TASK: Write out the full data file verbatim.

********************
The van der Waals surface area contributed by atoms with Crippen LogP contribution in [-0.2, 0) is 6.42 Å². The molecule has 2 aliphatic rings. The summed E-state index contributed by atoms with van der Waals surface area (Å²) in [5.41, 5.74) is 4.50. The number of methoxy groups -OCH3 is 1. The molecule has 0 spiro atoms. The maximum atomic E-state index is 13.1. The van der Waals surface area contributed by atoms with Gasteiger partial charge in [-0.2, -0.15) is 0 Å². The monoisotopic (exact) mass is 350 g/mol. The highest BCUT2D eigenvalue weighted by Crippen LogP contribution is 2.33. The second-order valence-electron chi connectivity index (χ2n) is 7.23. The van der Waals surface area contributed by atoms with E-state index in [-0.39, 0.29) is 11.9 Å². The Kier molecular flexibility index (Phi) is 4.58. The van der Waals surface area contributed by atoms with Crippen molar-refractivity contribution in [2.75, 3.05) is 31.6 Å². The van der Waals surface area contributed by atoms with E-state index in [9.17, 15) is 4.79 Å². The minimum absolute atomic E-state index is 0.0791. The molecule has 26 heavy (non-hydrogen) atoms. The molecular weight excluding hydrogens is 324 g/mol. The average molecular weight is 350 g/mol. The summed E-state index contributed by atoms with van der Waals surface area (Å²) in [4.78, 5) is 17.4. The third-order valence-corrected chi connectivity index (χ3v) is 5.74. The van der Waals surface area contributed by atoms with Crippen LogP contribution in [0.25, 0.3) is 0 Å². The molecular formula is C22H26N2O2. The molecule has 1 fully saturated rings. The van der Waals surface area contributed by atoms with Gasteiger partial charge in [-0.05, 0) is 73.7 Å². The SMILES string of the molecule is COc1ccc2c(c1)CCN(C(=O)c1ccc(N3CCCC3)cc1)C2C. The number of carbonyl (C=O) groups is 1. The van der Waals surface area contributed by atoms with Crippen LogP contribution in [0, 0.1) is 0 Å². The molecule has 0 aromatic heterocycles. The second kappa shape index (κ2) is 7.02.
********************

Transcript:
The van der Waals surface area contributed by atoms with Crippen LogP contribution in [-0.2, 0) is 6.42 Å². The molecule has 2 aliphatic rings. The summed E-state index contributed by atoms with van der Waals surface area (Å²) in [5.41, 5.74) is 4.50. The number of methoxy groups -OCH3 is 1. The molecule has 0 spiro atoms. The maximum atomic E-state index is 13.1. The van der Waals surface area contributed by atoms with Gasteiger partial charge in [-0.2, -0.15) is 0 Å². The monoisotopic (exact) mass is 350 g/mol. The highest BCUT2D eigenvalue weighted by Crippen LogP contribution is 2.33. The second-order valence-electron chi connectivity index (χ2n) is 7.23. The van der Waals surface area contributed by atoms with E-state index in [-0.39, 0.29) is 11.9 Å². The Kier molecular flexibility index (Phi) is 4.58. The van der Waals surface area contributed by atoms with Crippen molar-refractivity contribution in [2.75, 3.05) is 31.6 Å². The van der Waals surface area contributed by atoms with E-state index in [9.17, 15) is 4.79 Å². The minimum absolute atomic E-state index is 0.0791. The molecule has 26 heavy (non-hydrogen) atoms. The molecular weight excluding hydrogens is 324 g/mol. The average molecular weight is 350 g/mol. The summed E-state index contributed by atoms with van der Waals surface area (Å²) in [4.78, 5) is 17.4. The third-order valence-corrected chi connectivity index (χ3v) is 5.74. The van der Waals surface area contributed by atoms with Crippen LogP contribution in [0.25, 0.3) is 0 Å². The molecular formula is C22H26N2O2. The molecule has 1 fully saturated rings. The van der Waals surface area contributed by atoms with Gasteiger partial charge in [-0.05, 0) is 73.7 Å². The SMILES string of the molecule is COc1ccc2c(c1)CCN(C(=O)c1ccc(N3CCCC3)cc1)C2C. The number of carbonyl (C=O) groups is 1. The van der Waals surface area contributed by atoms with Crippen LogP contribution in [0, 0.1) is 0 Å². The molecule has 0 aromatic heterocycles. The second kappa shape index (κ2) is 7.02.